23. ^ Geron, Tomio (December 19, 2011). "Kevin Systrom Builds Instagram into a Media Company Press". Forbes. Retrieved October 25, 2014.
  24. ^ "Instagram's Video Ads Are Finally Live, and Here Are 4 From Major Brands". Adweek. October 30, 2014. Retrieved October 30, 2014.
  25. ^ Isaac, Mike (September 24, 2018). "Instagram's Co-Founders to Step Down From Company". The New York Times. Retrieved September 24, 2018.
  26. ^ Lyons, Kate (September 25, 2018). "Instagram co-founders resign to explore 'creativity again'". The Guardian. Retrieved September 25, 2018.
  27. ^ Peters, Jay (February 22, 2023). "Artifact, the AI-powered news app from Instagram's co-founders, is now open to all". The Verge. Retrieved June 26, 2023.
  28. ^ "Instagram Co-Founders Introduce Artifact, an AI-Powered News App". CNET. Retrieved June 26, 2023.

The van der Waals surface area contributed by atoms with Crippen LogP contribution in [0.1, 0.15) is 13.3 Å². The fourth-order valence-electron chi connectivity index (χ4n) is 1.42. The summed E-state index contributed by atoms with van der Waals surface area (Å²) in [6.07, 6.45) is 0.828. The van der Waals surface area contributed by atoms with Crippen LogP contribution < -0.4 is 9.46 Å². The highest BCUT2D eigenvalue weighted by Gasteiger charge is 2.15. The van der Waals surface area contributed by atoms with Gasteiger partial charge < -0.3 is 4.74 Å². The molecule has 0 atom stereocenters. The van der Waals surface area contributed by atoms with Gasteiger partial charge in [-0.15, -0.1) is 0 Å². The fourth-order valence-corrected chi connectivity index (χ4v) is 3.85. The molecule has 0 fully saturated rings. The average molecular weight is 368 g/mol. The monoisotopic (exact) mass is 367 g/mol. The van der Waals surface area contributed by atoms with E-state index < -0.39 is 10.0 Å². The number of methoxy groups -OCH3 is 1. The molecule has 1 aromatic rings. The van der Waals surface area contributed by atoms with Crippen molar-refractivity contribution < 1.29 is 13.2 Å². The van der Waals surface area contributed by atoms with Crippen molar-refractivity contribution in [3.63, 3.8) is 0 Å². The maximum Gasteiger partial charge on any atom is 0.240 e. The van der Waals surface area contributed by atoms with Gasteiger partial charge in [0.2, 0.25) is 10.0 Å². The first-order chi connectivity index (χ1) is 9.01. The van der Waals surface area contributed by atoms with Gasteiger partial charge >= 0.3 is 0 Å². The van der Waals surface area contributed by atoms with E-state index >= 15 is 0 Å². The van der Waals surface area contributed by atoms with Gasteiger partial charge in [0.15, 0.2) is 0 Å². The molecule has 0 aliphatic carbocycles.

29. ^ "Instagram Copies Snapchat Once Again With Face Filters". Fortune. Retrieved May 19, 2017.
  30. ^ Burgess, Matt. "Where Instagram goes next: Kevin Systrom on copying rivals, VR and cutting off dead weight". Wired. Retrieved May 19, 2017.
  31. ^ "Did Instagram copy Snapchat? Not exactly, Instagram CEO Kevin Systrom says". Recode. Retrieved September 19, 2017.
  32. ^ "30 Under 30 Who are Changing the World". Forbes. Retrieved October 25, 2014.
  33. ^ a b Vinton, Kate. "Instagram CEO Kevin Systrom Joins Billionaire Ranks As Facebook Stock Soars". Forbes. Retrieved May 19, 2017.
  34. ^ "Instagram's CEO Meets Pope Francis to Discuss Power of Images". Time. Retrieved May 19, 2017.
  35. ^ "Instagram Cofounder and CEO Kevin Systrom and Nicole Schuetz's Masquerade Ball Wedding in Napa". Vogue. January 21, 2016. Retrieved August 19, 2020.